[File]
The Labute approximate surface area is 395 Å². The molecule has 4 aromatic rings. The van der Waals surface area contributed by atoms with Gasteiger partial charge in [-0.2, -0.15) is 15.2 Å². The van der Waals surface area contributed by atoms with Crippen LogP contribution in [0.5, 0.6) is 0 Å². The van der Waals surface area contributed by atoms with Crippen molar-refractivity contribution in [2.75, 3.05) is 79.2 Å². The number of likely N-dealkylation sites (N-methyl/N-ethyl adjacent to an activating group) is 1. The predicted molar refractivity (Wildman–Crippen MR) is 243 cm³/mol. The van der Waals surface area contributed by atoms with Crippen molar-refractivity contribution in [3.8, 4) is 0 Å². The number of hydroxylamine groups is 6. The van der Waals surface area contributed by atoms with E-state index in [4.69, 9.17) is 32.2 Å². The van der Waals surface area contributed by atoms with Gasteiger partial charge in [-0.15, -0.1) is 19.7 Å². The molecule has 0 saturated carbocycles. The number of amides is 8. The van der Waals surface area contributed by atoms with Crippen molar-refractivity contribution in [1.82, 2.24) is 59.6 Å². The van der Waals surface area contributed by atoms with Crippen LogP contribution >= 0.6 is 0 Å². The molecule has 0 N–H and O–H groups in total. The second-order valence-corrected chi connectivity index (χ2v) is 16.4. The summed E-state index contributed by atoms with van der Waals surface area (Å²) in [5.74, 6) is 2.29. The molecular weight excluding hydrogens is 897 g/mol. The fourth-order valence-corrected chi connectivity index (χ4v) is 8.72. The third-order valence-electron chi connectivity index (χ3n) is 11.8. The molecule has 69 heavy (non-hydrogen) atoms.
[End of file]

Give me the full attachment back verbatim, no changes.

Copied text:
The Labute approximate surface area is 395 Å². The molecule has 4 aromatic rings. The van der Waals surface area contributed by atoms with Gasteiger partial charge in [-0.2, -0.15) is 15.2 Å². The van der Waals surface area contributed by atoms with Crippen LogP contribution in [0.5, 0.6) is 0 Å². The van der Waals surface area contributed by atoms with Crippen molar-refractivity contribution in [2.75, 3.05) is 79.2 Å². The number of likely N-dealkylation sites (N-methyl/N-ethyl adjacent to an activating group) is 1. The predicted molar refractivity (Wildman–Crippen MR) is 243 cm³/mol. The van der Waals surface area contributed by atoms with Crippen molar-refractivity contribution in [3.8, 4) is 0 Å². The number of hydroxylamine groups is 6. The van der Waals surface area contributed by atoms with E-state index in [4.69, 9.17) is 32.2 Å². The van der Waals surface area contributed by atoms with Gasteiger partial charge in [-0.15, -0.1) is 19.7 Å². The molecule has 0 saturated carbocycles. The number of amides is 8. The van der Waals surface area contributed by atoms with Crippen molar-refractivity contribution in [1.82, 2.24) is 59.6 Å². The van der Waals surface area contributed by atoms with Crippen LogP contribution >= 0.6 is 0 Å². The molecule has 0 N–H and O–H groups in total. The second-order valence-corrected chi connectivity index (χ2v) is 16.4. The summed E-state index contributed by atoms with van der Waals surface area (Å²) in [5.74, 6) is 2.29. The molecular weight excluding hydrogens is 897 g/mol. The fourth-order valence-corrected chi connectivity index (χ4v) is 8.72. The third-order valence-electron chi connectivity index (χ3n) is 11.8. The molecule has 69 heavy (non-hydrogen) atoms.